The New York trio released their first four studio albums through the major label – which was co-founded by Iovine in 1990 – beginning with their classic 2003 debut, ‘Fever To Tell’.
Earlier this year, it was confirmed that YYYs had signed a new deal with Secretly Canadian. The band will release the highly-anticipated ‘Cool It Down’ – their first record in nine years – tomorrow (September 30).
In a recent interview with Vulture, frontwoman Karen O talked about how “the music industry couldn’t be more different now” compared to the early-to-mid-’00s. “It’s a matter of survival for a lot of labels, and rock is not really a priority for them anymore,” she said.
“It actually felt like a fluke for our little crew of colleagues back in 2003 – it was such a flash in the pan as far as labels actually championing that and feeling like, ‘Wow, this could be the next Nirvana or something’.”
The conversation then turned to O’s past concern about “Gwenomics”, a term she’s said to have used in relation to the No Doubt singer’s pivot into a solo pop career with ‘Love. Angel. Music. Baby’ (2004).
Yeah Yeah Yeahs CREDIT: Jason Al-Taan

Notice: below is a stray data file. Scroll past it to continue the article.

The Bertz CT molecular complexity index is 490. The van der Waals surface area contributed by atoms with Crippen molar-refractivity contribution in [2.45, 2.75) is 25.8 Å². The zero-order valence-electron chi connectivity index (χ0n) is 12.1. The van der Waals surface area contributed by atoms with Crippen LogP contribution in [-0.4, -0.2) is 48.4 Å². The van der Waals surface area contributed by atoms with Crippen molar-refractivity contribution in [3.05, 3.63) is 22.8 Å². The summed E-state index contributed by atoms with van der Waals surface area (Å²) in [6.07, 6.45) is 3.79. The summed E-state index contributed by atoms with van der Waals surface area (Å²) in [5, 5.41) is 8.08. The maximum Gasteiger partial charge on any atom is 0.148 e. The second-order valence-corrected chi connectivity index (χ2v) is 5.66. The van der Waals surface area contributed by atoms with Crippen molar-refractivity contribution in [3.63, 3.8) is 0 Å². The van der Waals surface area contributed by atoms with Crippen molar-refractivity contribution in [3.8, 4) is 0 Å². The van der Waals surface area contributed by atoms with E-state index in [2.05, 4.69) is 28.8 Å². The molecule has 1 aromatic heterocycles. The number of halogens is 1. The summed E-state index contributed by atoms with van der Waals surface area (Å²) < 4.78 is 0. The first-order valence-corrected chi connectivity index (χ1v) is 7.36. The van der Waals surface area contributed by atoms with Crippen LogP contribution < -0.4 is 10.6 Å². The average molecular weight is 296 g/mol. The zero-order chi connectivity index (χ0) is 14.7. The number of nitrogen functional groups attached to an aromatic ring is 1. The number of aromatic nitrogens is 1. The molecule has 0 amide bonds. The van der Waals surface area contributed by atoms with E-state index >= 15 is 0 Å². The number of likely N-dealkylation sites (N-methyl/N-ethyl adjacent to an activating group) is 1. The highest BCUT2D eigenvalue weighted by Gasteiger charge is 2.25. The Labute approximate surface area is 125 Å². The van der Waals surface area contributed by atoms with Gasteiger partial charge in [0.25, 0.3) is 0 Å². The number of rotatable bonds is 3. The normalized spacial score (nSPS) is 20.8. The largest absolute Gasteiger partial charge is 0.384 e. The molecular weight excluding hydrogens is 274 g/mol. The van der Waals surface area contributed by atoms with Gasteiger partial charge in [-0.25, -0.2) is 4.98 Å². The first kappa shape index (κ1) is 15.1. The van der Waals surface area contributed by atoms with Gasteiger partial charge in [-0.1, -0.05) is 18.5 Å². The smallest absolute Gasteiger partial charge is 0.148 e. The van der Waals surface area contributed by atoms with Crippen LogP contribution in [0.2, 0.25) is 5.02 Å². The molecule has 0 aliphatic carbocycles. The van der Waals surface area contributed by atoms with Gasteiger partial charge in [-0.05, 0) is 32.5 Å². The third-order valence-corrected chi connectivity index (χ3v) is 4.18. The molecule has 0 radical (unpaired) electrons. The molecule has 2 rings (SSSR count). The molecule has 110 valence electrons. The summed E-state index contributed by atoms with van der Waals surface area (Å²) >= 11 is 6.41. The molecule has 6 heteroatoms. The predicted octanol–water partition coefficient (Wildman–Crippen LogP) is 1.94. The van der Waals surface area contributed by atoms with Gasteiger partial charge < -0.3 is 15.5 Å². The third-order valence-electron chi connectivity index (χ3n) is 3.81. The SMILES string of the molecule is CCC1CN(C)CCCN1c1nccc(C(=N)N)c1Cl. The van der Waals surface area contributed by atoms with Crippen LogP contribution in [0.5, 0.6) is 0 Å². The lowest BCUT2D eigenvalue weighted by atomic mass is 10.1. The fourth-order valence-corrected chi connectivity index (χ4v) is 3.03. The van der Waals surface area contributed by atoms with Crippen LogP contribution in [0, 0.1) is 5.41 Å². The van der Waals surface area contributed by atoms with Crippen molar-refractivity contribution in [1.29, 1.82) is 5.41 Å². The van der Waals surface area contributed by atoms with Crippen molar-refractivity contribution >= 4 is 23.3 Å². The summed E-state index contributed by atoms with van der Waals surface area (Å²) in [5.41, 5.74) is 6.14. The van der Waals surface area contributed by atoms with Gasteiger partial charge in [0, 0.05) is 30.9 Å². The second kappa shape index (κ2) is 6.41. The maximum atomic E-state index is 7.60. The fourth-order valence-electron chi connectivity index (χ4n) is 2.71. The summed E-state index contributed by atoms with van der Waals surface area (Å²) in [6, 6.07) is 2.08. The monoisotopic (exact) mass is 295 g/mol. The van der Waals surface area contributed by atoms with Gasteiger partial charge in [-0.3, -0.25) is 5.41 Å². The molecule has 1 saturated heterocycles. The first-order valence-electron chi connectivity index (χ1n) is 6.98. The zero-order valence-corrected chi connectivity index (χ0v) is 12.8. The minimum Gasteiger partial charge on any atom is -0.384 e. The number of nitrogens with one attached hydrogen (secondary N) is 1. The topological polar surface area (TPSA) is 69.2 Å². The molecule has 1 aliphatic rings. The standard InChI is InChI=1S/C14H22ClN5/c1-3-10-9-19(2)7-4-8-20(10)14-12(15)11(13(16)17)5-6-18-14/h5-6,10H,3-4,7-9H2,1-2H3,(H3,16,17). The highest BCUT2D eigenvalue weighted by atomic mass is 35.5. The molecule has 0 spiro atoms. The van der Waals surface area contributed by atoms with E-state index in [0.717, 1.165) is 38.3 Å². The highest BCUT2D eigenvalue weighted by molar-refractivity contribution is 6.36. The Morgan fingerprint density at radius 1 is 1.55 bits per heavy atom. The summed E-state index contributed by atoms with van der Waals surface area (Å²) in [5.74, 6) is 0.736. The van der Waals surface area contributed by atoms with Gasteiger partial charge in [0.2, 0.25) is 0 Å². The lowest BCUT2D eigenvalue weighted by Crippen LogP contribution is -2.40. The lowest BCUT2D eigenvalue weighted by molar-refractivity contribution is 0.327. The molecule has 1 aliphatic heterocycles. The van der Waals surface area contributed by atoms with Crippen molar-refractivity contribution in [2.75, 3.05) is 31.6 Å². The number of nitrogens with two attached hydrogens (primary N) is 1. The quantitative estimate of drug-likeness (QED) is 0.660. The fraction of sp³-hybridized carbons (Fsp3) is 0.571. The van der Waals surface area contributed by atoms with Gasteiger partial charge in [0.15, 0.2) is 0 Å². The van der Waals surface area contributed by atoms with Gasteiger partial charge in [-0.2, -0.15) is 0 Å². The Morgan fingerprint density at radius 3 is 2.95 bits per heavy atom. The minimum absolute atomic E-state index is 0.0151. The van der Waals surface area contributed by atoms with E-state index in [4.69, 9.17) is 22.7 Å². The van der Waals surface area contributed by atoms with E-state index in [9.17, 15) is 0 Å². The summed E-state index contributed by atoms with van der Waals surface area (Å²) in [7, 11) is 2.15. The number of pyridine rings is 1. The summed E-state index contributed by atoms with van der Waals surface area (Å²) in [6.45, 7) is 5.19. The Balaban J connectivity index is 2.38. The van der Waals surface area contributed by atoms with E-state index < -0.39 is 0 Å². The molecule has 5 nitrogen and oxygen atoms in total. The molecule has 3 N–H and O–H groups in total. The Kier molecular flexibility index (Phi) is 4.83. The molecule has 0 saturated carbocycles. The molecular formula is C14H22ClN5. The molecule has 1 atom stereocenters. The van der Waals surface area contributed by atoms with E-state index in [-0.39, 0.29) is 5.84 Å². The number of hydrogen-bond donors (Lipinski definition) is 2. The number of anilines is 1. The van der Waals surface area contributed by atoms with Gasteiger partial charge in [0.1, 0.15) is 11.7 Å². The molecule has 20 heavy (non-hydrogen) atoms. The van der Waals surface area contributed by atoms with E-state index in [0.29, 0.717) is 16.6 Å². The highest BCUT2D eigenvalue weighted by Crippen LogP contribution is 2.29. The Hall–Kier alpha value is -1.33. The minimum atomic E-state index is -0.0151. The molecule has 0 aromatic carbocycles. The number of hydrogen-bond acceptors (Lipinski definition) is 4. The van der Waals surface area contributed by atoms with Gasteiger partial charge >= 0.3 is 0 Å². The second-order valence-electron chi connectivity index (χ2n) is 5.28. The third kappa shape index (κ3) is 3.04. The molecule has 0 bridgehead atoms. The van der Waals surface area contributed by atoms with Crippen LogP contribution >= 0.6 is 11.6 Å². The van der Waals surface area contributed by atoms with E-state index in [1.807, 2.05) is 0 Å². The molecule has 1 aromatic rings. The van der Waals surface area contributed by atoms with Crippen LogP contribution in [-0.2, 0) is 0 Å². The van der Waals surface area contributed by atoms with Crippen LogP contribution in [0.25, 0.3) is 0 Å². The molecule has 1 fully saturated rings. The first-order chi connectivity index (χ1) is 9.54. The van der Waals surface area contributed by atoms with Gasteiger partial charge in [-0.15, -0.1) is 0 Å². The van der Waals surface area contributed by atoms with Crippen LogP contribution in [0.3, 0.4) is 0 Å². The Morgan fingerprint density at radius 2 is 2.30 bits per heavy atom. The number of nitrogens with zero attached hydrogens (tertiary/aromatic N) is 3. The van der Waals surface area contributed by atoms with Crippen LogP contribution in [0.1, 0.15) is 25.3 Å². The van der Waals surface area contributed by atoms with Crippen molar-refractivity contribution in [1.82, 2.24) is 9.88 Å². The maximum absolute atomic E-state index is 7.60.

“I don’t remember saying ‘Gwenomics’, but maybe,” O responded.
“It sounds like I could’ve come up with that term. I assume that it probably had to do with this female-led pop-slash-rock mould that maybe they were trying to slot me into. Interscope had these really big prestige acts that were sort of off the cuff but still made it huge.”
She continued: “Jimmy Iovine was hoping I would be the next Gwen. But I wasn’t. In my own way, I carved out something for myself. But I didn’t deliver on the goods as far as that major-label expectation was concerned.”
Asked if she felt that Interscope were trying to market her as a pop star, O replied: “Definitely not as a pop star. I would have lunch with Jimmy, and he’d talk about working with Patti Smith, Debbie Harry, and Stevie Nicks before he became who he was.
“I think he was thinking of me more within that niche, but there’s always hope that what happens with a Billie Eilish, who’s a very true-blue artist, that maybe people will go mental on it and it’ll be a huge thing.”
O explained that she didn’t necessarily share those ambitions, and was “quite naïve” in her role. “It just wasn’t really what we set out to do,” she added.
NME hailed the record as “a triumphant, rewarding return” in a four-star review, adding: “With ‘Cool It Down’ the trio disregard expectations with ease, bursting through conjectures with tracks that make the apocalypse sound fun.”
Yeah Yeahs Yeahs are scheduled to play headline concerts in New York and Los Angeles next month. Find ticket details here.
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